Typical of a Caribbean island, the beach here is from a cliché holiday postcard. White sands, blue skies and clear waters to soothe the soul and quiet the mind. The locals are friendly but spot a sophisticated air in the way only French people know how. They don’t call this spot the French West Indies for nothing. Having only a rudimentary grasp of the language makes it hard for me to interact with my host but after travelling for so long, I have mastered body language. Being able to imitate animal noises with some flair also helps a lot when ordering.
Despite the language differences, Martinique is an example why the Caribbean will always be at the top end of people’s escape list. Why?
As I write this, the sun has decided to set. I sit on my beach towel marveling at the orange streaks that sears the sky and sets it on fire. A cool breeze blows by cooling and refreshing. The air is thick with salt but nevertheless a whiff of charred grilled fish floats down to my spot. As I hear the waves crashing into the rock in a soothing rhythm meant for the ages, I can’t help but wonder whether heaven is maybe an island somewhere in the Caribbean…
I saw Bob looking at me. He was cheap at 4 Dinars but seem rather small in size. However, Bob knew I was desperate so he didn’t try too hard to impress. It’s hard being impressive when you live to protect and serve but are called Bob. If you haven’t guessed it by now, Bob is an underwear. Not a fancy one like Calvin but not cheap or trashy either. Mildrew was trashy. I guess that is why Bob never worried about not being picked up. He was the middle ground in the underwear selection at Carrefour. Considering I had to buy multiple sets of clothes, Bob was just the man for the job. I think his parents knew that hence his strange name.
Bob is awkward though. Unlike Mildrew, he is of course better built. However, it is rather cramp in Bob’s care despite being a double XL. He is definitely not as comfortable as Celio or as spacious as Levis who were both three times Bob’s price. However, I was glad I had Bob. I can’t imagine walking around commando in this cold weather.
Bob isn’t exactly Mr. Warm and Fuzzy but at least he was some cover against the draft. The biting cold if you know what I mean. So I trudge along with Bob daydreaming about my Byfords and wondering when are they going to find their way home. Sigh…
I confess I didn’t want to meet her. I had to. It was business. So I told myself. Strictly business. I kept telling myself. Then I saw her. Minutes past. I was staring. She didn’t mind.
She wasn’t beautiful. Not in the conventional way anyway. There was a serenity about her which was unerving. I knew her history. Or so I thought. People said she was dangerous. You watch your back. Don’t let her get too close. It was good advice. They didn’t know her though. She wasn’t dangerous. Well, most of the time.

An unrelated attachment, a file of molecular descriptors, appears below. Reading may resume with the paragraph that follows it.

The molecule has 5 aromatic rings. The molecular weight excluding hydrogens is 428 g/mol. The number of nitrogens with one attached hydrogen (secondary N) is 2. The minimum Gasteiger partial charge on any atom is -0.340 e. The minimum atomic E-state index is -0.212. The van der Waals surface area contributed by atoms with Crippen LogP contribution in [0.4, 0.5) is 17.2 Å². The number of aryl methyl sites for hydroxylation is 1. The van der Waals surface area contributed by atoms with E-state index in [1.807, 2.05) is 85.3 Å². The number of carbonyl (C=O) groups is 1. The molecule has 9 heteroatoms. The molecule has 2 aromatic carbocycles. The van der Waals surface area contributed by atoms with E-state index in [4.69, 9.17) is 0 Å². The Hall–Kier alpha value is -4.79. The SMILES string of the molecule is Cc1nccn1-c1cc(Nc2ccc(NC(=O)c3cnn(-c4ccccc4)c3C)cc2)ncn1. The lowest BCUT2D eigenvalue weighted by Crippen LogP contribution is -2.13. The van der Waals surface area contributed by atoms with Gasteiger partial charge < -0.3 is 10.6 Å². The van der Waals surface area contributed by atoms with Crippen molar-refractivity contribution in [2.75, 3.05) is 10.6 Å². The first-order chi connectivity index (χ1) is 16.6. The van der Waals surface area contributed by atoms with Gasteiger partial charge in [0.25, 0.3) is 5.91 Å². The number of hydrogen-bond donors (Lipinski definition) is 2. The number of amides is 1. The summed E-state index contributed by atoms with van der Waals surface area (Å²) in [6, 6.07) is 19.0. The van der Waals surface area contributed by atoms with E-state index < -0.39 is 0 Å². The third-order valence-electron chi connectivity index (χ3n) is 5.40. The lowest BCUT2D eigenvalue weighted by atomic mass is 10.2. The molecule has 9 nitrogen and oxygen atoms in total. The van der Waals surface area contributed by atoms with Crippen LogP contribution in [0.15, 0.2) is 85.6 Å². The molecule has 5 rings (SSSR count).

Its been a month since we met. I look around. We are on a hill. I know I am going to miss her. It is the same feeling you get when you are on a beach staring at the sea. The sun is coming down on us. I have to say good bye. I don’t want to say goodbye. We shared. I seen her shades. I know what makes her cry and sometimes when I try really hard I swear I seen her smile.
I tell her I am going to miss her. She stares back without a word. I don’t know what she’s thinking. It doesn’t matter. She knows I have come to love her. Its getting dark now. I tell her I have to go now. No answer. I turn my back on her. I walk down the hill. I try not to look back.
My heart cracks. My lips part. I whisper her name… Pristina.
I was lying in bed when I heard a pop. It was dull like a muffled fire cracker. Suddenly, there was a cry. The cry became a wail. I quickly got up.
I opened the curtain. Right at the end of the alley, a large man with broad shoulders and curly hair was clutching his left thigh. He was barely supported by a friend. Two other men were being fended off. From my vantage point, the injured man seems to be in tremendous pain. Seconds later, a car pulls up and he is whisked away. I pray it is to a hospital. Shortly after, the two aggressors leave.
Five minutes goes by. The police arrive. Someone must have called them. They cordon off the area and start to question people. A crowd begins to gather. The narrow alley becomes a crime scene.
Just when I was about to write that Pristina was as safe as can be, it strikes me how arrogant that statement is. Looking around at a skyline devoid of skyscrapers, you tend to forget that Pristina is still a city. Like most cities, there is a dark underbelly. The yellow police line is a coarse reminder to that.